The resident -- a Riverhead woman named Michelle, who declined to give her last name -- said the DSS referred her to the home after she lost her apartment last month and the agency pays her rent.
Citing confidentiality laws, DSS spokesman Roland Hampson could not confirm the presence of DSS recipients at the large, ranch-style house on the north service road of Sunrise Highway.
"There is no affiliation between the owners of the home and DSS, although there may be DSS recipients living at the home, by their choice, and DSS pays the rent or room and board, as required by the State," Hampson wrote in an email.
Busiello said the house is managed by Helping Hands II, a nonprofit agency that has been working with DSS clients there since 2009. He described it as a legitimately operated sanctuary for women who need shelter, and a refuge for a few men. Only portions of the house lacked permits, he said.
Busiello was issued 15 appearance tickets for alleged offenses, including altering a structure to an illegal multifamily home.
Busiello disputed some of the violations, saying he's had proper smoke and carbon monoxide detectors since 2008. Other violations, including lacking occupancy permits for a converted garage and an unfinished basement, were being addressed before the building inspection, he said.
"They just want him to get it up to code," said Traci Rivera, a permit expediter working for Busiello.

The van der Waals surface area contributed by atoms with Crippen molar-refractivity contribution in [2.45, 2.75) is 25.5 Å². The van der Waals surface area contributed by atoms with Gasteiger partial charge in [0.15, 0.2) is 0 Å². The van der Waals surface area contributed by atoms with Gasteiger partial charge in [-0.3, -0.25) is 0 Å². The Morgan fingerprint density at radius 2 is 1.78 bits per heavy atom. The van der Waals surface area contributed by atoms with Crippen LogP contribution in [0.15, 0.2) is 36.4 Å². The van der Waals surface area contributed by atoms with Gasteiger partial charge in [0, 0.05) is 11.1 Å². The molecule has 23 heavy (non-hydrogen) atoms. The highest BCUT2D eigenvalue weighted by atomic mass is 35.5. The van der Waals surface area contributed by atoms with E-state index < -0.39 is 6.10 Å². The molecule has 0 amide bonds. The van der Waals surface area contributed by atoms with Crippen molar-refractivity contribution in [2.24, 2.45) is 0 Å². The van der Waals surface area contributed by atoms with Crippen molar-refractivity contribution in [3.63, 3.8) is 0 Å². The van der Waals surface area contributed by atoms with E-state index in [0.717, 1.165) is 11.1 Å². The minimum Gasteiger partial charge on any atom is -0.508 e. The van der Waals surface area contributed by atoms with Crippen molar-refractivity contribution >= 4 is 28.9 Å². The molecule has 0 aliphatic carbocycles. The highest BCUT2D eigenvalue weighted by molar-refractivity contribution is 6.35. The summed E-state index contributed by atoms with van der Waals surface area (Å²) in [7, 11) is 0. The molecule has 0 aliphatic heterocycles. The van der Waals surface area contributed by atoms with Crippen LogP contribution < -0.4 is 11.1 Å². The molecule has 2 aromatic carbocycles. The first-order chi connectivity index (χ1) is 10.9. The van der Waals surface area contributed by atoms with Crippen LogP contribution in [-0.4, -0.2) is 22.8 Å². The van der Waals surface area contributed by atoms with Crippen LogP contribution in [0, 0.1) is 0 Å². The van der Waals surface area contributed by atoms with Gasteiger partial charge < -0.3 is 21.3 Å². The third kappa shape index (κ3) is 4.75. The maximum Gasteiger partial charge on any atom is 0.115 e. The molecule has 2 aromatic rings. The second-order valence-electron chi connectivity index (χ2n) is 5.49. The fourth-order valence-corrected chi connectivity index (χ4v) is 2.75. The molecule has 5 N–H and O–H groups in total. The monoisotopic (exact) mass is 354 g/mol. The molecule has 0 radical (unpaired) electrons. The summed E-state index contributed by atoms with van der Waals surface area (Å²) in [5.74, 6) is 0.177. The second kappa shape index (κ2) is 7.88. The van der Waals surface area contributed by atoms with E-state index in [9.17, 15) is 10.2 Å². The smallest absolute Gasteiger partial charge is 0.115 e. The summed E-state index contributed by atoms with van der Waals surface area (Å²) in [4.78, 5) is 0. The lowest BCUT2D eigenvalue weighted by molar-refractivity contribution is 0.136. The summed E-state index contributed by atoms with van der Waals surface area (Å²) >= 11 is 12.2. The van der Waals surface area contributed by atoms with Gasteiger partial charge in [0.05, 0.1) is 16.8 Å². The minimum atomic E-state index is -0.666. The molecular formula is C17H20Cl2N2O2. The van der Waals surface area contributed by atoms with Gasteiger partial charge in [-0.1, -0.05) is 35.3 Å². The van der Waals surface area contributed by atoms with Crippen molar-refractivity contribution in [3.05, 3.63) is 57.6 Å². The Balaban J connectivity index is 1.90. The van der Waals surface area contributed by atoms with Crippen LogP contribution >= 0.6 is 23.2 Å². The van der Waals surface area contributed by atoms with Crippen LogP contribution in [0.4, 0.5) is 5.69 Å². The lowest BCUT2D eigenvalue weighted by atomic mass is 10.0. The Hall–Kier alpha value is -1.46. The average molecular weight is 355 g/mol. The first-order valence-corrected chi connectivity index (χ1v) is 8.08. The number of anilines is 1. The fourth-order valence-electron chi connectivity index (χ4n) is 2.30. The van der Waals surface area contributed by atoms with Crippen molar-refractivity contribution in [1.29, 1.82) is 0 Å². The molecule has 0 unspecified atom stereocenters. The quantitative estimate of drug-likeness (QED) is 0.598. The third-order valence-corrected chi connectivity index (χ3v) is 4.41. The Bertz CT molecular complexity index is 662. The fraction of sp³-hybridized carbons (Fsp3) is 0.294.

But the town continued Monday to characterize the home as a "threat" to residents' safety.
The Quality of Life Task Force issued the appearance tickets, and the Building Department issued a cease-and-desist order for the two basement apartments, said Brookhaven Town spokesman Jack Krieger.
"The home was a threat to the safety of the residents . . . and a detriment to the quality of life of the surrounding community," Krieger said.
Councilman Daniel Panico said complaints about shopping carts and transient traffic at the home triggered the investigation.
"When you have up to 34 people living in a ranch, even if the homeowner had the best of intentions, if a fire were to break out in the middle of the night, you could have a massive tragedy," Panico said. "That's why we have housing codes."